Mapuche music in Chile and Argentina
The first Spanish chroniclers who arrived in Chilean territory following the conqueror Pedro de Valdivia set down to describe some of the musical practices of those peoples generally referred to as "Araucanian". Alonso de Ercilla ("La Araucana", 1569), Pedro Mariño de Lobera ("Crónica del Reino de Chile", 1550-1560) and Alonso de Góngora Marmolejo ("Historia de Chile desde su descubrimiento hasta el año de 1575") reported superficially on some aspects of the "bocinas" (horns), "pitos" (whistles) and "timbales" (kettledrums) used by the Mapuche in Chile, while their peers on the other side of the Cordillera would describe the instruments played by the Argentinean Mapuche almost three centuries later.
Mapuche music in pre-Hispanic and colonial times is not that different from present-day, at least in its most traditional sense. The ülkantun chant (and its sacred variant, the tayïl, usually heard during the ceremony known as ngillatun), percussion instruments (kultrun, caquekultrun, kaskawilla), wind instruments (trutruka, ñolkiñ, pifilka, pinkullwe, piloilo) and string instruments (trompe) continue to be the core of the Mapuche sounding folklore, both in Chile and Argentina.
Article. "Instrumentos musicales", in Museo Mapuche Pucón [es].
Article. "Música Mapuche", in Identidad Lafkenche [es].
Thesis. "La Música Mapuche: Una mirada a los procesos subyacentes que se generan a partir de su uso y práctica cotidiana en diferentes contextos socioculturales", by Ramón Cayumil Calfiqueo. In PROEIB Andes [es].
Video 01. Documentary series "La primera música" (The first music). Chapter 01: Huilliche music [es].
Video 02. Documentary series "La primera música". Chapter 03: Lafkenche music [es].
Video 03. Documentary series "La primera música". Chapter 05: Pewenche music [es].
From 1950, the Mapuche music had started sounding on the radio and being disseminated through LPs and cassettes. Through the following four decades, numerous artistic figures on both sides of the Andes Mountains saw to collect and spread the so-called "Araucanian" musical traditions. We can mention, among many other key names, Aimé Painé, Sofía Painaqueo and the group Aflaiai, José Railef Calfin, Caupolican Huenulaf, Lautaro Manquilef, the Nolmen duet, Cecil González and Juan Ñanculef. Both in Argentina and Chile, following the "Nueva Canción" (New Song) movement of the 1960s and 1970s, many musicians and bands added Mapuche sounds to their musical repertoires (e.g. Inti-Illimani, Illapu, Quilapayún).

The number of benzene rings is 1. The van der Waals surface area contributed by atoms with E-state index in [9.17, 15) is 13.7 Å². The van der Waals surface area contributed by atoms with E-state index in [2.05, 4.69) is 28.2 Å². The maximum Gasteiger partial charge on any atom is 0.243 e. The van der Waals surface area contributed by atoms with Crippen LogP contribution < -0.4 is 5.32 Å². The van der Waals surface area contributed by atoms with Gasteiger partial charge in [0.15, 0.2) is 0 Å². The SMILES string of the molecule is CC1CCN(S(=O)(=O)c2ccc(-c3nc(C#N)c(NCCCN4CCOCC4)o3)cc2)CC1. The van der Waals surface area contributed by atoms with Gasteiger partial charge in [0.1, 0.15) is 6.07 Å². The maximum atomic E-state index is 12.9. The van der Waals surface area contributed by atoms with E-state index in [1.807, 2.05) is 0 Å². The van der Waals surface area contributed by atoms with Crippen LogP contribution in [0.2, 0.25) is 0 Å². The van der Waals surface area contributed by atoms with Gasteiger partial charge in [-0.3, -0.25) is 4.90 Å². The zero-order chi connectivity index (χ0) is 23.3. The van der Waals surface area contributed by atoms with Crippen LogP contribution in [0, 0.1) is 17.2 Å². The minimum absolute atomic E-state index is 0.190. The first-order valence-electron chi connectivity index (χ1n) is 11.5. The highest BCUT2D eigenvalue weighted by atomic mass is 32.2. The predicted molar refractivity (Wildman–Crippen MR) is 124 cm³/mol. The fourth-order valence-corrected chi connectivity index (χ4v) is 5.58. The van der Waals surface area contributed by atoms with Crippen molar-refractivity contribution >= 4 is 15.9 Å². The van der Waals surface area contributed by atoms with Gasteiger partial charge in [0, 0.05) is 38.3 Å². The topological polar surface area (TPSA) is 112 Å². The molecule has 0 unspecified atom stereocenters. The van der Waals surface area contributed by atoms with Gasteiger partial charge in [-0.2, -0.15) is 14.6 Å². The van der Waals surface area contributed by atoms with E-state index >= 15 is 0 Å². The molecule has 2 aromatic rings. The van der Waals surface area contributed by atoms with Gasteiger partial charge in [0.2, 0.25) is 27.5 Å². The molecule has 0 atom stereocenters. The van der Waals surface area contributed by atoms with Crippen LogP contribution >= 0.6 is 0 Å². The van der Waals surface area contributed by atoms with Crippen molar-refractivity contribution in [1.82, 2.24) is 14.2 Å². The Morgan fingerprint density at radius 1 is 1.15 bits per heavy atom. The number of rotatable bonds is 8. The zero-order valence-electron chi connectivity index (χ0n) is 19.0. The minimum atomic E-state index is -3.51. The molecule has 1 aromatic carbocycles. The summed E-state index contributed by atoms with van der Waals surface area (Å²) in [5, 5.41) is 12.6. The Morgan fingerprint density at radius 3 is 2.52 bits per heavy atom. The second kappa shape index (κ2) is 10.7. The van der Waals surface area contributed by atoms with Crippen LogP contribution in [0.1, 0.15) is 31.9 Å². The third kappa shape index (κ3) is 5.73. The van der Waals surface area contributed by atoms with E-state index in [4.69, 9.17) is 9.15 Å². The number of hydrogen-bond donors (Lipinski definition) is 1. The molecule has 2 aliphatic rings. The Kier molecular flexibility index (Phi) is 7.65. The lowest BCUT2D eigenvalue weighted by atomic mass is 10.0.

Nowadays, there are a number of artistic initiatives running, which aim to promote Mapuche music, though, in many cases, this music has been adapted for a contemporary mass-audience. Those initiatives comprise the works Nancy San Martín and her band; Karen Wenul; Fabio Inalef, Rayén, María Lara Millapán and Carlos Carrilaf; the group Araucanto de Temuco; Luisa Calcumil, Beatriz Pichi Malén, Elena Catripán, Elisa Avendaño and Antu Liwen... Likewise, there are a lot of folkloric ensembles which include Mapuche lyrics, instruments and so-called "rhythms" and "musical styles" in their repertoires.
On the other hand, it is worth mentioning the efforts of many who still remain faithful to the most ancient musical traditions, such as the ülkantufe (singer) Joel Maripil, singer-songwriter Estela Astorga or the musician and luthier Armando Marileo, all of them of Lafkenche (Chile) ancestry.
Video 06. "Pichiche Ulkantun", by Nancy San Martín.
Video 07. Karen Wenul.
Video 08. Fabio Inalef, María Lara Millapán and Carlos Carrilaf (low quality).
Video 09. "Somos gente de la tierra", by Grupo Araucanto.
Video 10. Elena Catripán.
Video 11. Elisa Avendaño.
Video 12. Antu Liwen.
Video 13. "Mari mari", by Joel Maripil.
Video 14. Estela Astorga.
Video 15. Armando Marileo.
The engagement of urban indigenous youth has paved the way for Mapuche traditional sounds and the singing in Mapudungu to be blended with contemporary musical currents such as rock, pop, reggae, cumbia or rap/hip-hop. In Chile, Mapuche rock finds its voice in such groups like Pirulonko (one of the first bands to play it since 1996), Pewmayen, Tierra Oscura, Horeja and Pu Kutri Ñuke. We Liwen is known for their delicate compositions while Wekecheke ñi Trawün, Wenu Mapu, SubVerso, Kolectivo Wenewen, Jano Weichafe and McToqui explore creative avenues within rap music. In Argentina, Rubén Patagonia’s work is a good example of contemporary Mapuche singing, though his protest lyrics do not portray as much courage and conviction as his Chilean peers’ do. Finally, we can mention the experiments by such groups as Kunva and Puel Kona.
Article. "Música Mapuche actual: Recuperación cultural, resistencia, identidad", by Ernesto Sepúlveda Montiel. Working Paper Series 38. In Ñuke Mapu [es].
Article. "Los grupos que lideran la arremetida del rock Mapuche en la escena musical", in Metiendo Ruido [es].
Article. "Los hits de la Música Mapuche", in Centro de Documentación Mapuche [es].
Article. "Artistas simpatizantes con la causa Mapuche", in Enlace Mapuche Internacional [es].
Video 16. "Meli meli", by Pirulonko.
Video 17. "Kimun mapu mew", by Pewmayen.
Video 18. "Nación Mapuche", by Tierra Oscura.
Video 19. "El guillatún", by Horeja.
Video 20. "Alex lemun weichafe", by Pu Kutri Ñuke.
Video 21. "Winka kai kai", by We Liwen.
Video 22. "Rap", by Wenu Mapu.
Video 23. "Rap", by McToqui.
Video 24. "Cutral Co", by Rubén Patagonia.
Video 25. "Kalfu Mapu", by Kunva.